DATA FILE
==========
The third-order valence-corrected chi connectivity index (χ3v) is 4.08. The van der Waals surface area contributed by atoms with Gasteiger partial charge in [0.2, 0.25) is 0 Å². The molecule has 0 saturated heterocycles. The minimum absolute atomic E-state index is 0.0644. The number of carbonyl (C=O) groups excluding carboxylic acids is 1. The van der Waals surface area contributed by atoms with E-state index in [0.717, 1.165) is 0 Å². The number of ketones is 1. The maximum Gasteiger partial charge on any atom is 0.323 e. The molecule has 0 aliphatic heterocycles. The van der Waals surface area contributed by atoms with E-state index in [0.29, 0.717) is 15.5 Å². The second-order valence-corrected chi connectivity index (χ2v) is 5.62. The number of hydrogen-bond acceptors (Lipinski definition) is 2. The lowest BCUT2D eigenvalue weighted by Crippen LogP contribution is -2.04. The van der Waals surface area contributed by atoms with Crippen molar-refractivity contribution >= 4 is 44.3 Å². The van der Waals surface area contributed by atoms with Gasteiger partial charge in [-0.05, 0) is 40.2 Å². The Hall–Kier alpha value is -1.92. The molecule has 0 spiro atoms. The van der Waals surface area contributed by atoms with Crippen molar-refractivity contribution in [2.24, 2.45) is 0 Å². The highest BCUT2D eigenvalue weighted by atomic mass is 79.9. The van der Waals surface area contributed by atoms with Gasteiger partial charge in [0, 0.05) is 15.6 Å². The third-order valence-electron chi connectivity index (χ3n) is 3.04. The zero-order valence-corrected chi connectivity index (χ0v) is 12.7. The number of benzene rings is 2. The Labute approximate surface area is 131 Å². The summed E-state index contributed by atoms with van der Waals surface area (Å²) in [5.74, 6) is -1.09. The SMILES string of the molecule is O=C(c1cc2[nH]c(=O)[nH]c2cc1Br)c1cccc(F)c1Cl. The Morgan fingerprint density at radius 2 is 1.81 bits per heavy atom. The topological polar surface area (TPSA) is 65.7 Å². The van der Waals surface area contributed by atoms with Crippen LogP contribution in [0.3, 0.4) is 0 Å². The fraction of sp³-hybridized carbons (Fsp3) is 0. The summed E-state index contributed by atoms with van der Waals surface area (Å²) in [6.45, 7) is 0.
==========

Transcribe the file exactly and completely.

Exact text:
The third-order valence-corrected chi connectivity index (χ3v) is 4.08. The van der Waals surface area contributed by atoms with Gasteiger partial charge in [0.2, 0.25) is 0 Å². The molecule has 0 saturated heterocycles. The minimum absolute atomic E-state index is 0.0644. The number of carbonyl (C=O) groups excluding carboxylic acids is 1. The van der Waals surface area contributed by atoms with E-state index in [0.717, 1.165) is 0 Å². The number of ketones is 1. The maximum Gasteiger partial charge on any atom is 0.323 e. The molecule has 0 aliphatic heterocycles. The van der Waals surface area contributed by atoms with E-state index in [0.29, 0.717) is 15.5 Å². The second-order valence-corrected chi connectivity index (χ2v) is 5.62. The number of hydrogen-bond acceptors (Lipinski definition) is 2. The lowest BCUT2D eigenvalue weighted by Crippen LogP contribution is -2.04. The van der Waals surface area contributed by atoms with Crippen molar-refractivity contribution >= 4 is 44.3 Å². The van der Waals surface area contributed by atoms with Gasteiger partial charge in [-0.05, 0) is 40.2 Å². The Hall–Kier alpha value is -1.92. The molecule has 0 spiro atoms. The van der Waals surface area contributed by atoms with Crippen molar-refractivity contribution in [2.24, 2.45) is 0 Å². The highest BCUT2D eigenvalue weighted by atomic mass is 79.9. The van der Waals surface area contributed by atoms with Gasteiger partial charge in [0, 0.05) is 15.6 Å². The third-order valence-electron chi connectivity index (χ3n) is 3.04. The zero-order valence-corrected chi connectivity index (χ0v) is 12.7. The number of benzene rings is 2. The Labute approximate surface area is 131 Å². The summed E-state index contributed by atoms with van der Waals surface area (Å²) in [5.74, 6) is -1.09. The SMILES string of the molecule is O=C(c1cc2[nH]c(=O)[nH]c2cc1Br)c1cccc(F)c1Cl. The Morgan fingerprint density at radius 2 is 1.81 bits per heavy atom. The topological polar surface area (TPSA) is 65.7 Å². The van der Waals surface area contributed by atoms with Crippen LogP contribution in [0.3, 0.4) is 0 Å². The fraction of sp³-hybridized carbons (Fsp3) is 0. The summed E-state index contributed by atoms with van der Waals surface area (Å²) in [6.45, 7) is 0.